Waterloo, Canada - The Centre for International Governance Innovation (CIGI) released today the first in a series of research studies commissioned for its Nuclear Energy Futures Project, which is examining the implications of a worldwide surge in nuclear energy development.
The study report, entitled The Economics of Nuclear Power: Current Debates and Issues for Consideration, authored by David McLellan , provides clarity to the claims and counterclaims on whether the construction of new nuclear reactors to generate electricity is economic or not. Mr. McLellan reviews the findings of numerous nuclear power cost studies for Ontario, the U.S. and the U.K. and describes the economic challenges new nuclear plants face in competitive electricity markets.
The report notes: "It is clear that the economics of nuclear power vary inversely with interest rates and improve as natural gas prices rise and become more volatile. In competitive electricity markets, new nuclear plants may not be financially attractive to private investors without government action to tilt the economics in nuclear's favour, at least for FOAK (first-of-a-kind) plants." Existing nuclear plants, in comparison, are attractive investments after debt has been managed.
David McLellan is a former diplomat who was Energy Counsellor at the Canadian Embassy in Washington, D.C., and is a former Director of the Nuclear Energy Division at Natural Resources Canada.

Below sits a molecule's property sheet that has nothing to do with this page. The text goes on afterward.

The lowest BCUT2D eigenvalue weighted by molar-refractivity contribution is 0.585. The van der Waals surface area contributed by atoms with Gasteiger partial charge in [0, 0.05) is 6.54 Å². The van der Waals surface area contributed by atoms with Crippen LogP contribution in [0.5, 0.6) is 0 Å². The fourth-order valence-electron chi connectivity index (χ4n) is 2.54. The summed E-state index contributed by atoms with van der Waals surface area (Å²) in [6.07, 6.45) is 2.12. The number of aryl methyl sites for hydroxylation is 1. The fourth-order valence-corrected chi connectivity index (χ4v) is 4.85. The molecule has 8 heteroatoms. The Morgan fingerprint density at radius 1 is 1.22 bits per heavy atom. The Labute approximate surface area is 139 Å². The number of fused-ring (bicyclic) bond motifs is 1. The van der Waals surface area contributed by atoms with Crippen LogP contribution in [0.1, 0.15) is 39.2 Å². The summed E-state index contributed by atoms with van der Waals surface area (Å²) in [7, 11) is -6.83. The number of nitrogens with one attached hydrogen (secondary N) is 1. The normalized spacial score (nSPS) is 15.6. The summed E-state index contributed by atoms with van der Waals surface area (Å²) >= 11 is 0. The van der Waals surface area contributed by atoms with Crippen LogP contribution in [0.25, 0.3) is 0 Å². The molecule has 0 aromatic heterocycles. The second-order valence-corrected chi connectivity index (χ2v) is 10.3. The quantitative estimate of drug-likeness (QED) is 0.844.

CIGI's Nuclear Energy Futures Project is researching the scope of the purported nuclear energy revival around the globe and its implications for nuclear safety, security, and nonproliferation. A major report to be published in 2009 will advance recommendations for strengthening global governance in the nuclear field for consideration by Canada and the international community.
Chaired by CIGI Distinguished Fellow Louise FrÃƒÂ©chette, the project is a partnership between CIGI and the Canadian Centre for Treaty Compliance (CCTC) at the Norman Paterson School of International Affairs, Carleton University, Ottawa. The project is directed by CIGI Senior Fellow and CCTC Director Trevor Findlay.
Other studies being undertaken during the next 18 months will consider such topics as the status and prospects of the Canadian and U.K. nuclear industries, nuclear energy programs in Southeast Asia, legal regimes for nuclear safety and security, and the future of the International Atomic Energy Agency.
As part of the Nuclear Energy Futures Project, CIGI also publishes GNEP Watch, a regular report on current developments in the Global Nuclear Energy Partnership, a controversial U.S. government led initiative aimed at encouraging the expansion of domestic and international nuclear energy production while seeking to reduce the proliferation and environmental risks. GNEP Watch No. 4, released this week, notes that Canada, as well as South Korea, have recently joined the initiative even as the U.S. Congress has acted to scale back U.S. participation.
For more information and to download a copy of The Economics of Nuclear Power or GNEP Watch please visit www.cigionline.org/publications